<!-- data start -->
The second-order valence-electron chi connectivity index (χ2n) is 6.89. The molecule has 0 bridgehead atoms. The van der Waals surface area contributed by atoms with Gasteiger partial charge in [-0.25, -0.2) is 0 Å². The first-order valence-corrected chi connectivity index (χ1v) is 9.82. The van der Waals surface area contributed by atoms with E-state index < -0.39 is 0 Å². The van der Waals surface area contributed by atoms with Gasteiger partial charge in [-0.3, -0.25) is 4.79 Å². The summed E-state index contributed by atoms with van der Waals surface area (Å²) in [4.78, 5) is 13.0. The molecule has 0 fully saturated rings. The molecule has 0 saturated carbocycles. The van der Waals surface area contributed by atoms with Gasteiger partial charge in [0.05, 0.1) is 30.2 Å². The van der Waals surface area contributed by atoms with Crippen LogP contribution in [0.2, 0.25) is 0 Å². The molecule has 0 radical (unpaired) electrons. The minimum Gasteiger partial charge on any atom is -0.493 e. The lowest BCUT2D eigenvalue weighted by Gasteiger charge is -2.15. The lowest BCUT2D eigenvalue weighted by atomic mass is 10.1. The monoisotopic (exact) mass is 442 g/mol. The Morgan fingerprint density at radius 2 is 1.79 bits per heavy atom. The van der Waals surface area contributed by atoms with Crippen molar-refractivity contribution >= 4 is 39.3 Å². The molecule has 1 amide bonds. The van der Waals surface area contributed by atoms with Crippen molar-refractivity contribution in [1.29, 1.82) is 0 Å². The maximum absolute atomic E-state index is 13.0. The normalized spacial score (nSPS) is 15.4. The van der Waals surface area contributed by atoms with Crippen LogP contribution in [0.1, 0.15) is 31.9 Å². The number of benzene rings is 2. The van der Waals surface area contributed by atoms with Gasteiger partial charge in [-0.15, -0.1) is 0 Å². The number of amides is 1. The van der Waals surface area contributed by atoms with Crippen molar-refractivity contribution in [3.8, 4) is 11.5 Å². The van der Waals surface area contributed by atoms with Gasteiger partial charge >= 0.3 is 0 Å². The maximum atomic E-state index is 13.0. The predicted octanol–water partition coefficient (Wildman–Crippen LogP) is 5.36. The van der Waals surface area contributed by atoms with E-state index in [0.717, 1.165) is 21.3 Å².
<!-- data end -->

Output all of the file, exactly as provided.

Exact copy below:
The second-order valence-electron chi connectivity index (χ2n) is 6.89. The molecule has 0 bridgehead atoms. The van der Waals surface area contributed by atoms with Gasteiger partial charge in [-0.25, -0.2) is 0 Å². The first-order valence-corrected chi connectivity index (χ1v) is 9.82. The van der Waals surface area contributed by atoms with E-state index < -0.39 is 0 Å². The van der Waals surface area contributed by atoms with Gasteiger partial charge in [-0.3, -0.25) is 4.79 Å². The summed E-state index contributed by atoms with van der Waals surface area (Å²) in [4.78, 5) is 13.0. The molecule has 0 fully saturated rings. The molecule has 0 saturated carbocycles. The van der Waals surface area contributed by atoms with Gasteiger partial charge in [0.05, 0.1) is 30.2 Å². The van der Waals surface area contributed by atoms with Crippen LogP contribution in [0.2, 0.25) is 0 Å². The molecule has 0 radical (unpaired) electrons. The minimum Gasteiger partial charge on any atom is -0.493 e. The lowest BCUT2D eigenvalue weighted by Gasteiger charge is -2.15. The lowest BCUT2D eigenvalue weighted by atomic mass is 10.1. The monoisotopic (exact) mass is 442 g/mol. The Morgan fingerprint density at radius 2 is 1.79 bits per heavy atom. The van der Waals surface area contributed by atoms with Crippen molar-refractivity contribution >= 4 is 39.3 Å². The molecule has 1 amide bonds. The van der Waals surface area contributed by atoms with Crippen molar-refractivity contribution in [1.29, 1.82) is 0 Å². The maximum absolute atomic E-state index is 13.0. The normalized spacial score (nSPS) is 15.4. The van der Waals surface area contributed by atoms with Crippen LogP contribution in [0.1, 0.15) is 31.9 Å². The number of benzene rings is 2. The van der Waals surface area contributed by atoms with Gasteiger partial charge in [-0.15, -0.1) is 0 Å². The number of amides is 1. The van der Waals surface area contributed by atoms with Crippen molar-refractivity contribution in [3.8, 4) is 11.5 Å². The van der Waals surface area contributed by atoms with Gasteiger partial charge >= 0.3 is 0 Å². The maximum atomic E-state index is 13.0. The predicted octanol–water partition coefficient (Wildman–Crippen LogP) is 5.36. The van der Waals surface area contributed by atoms with E-state index in [0.717, 1.165) is 21.3 Å².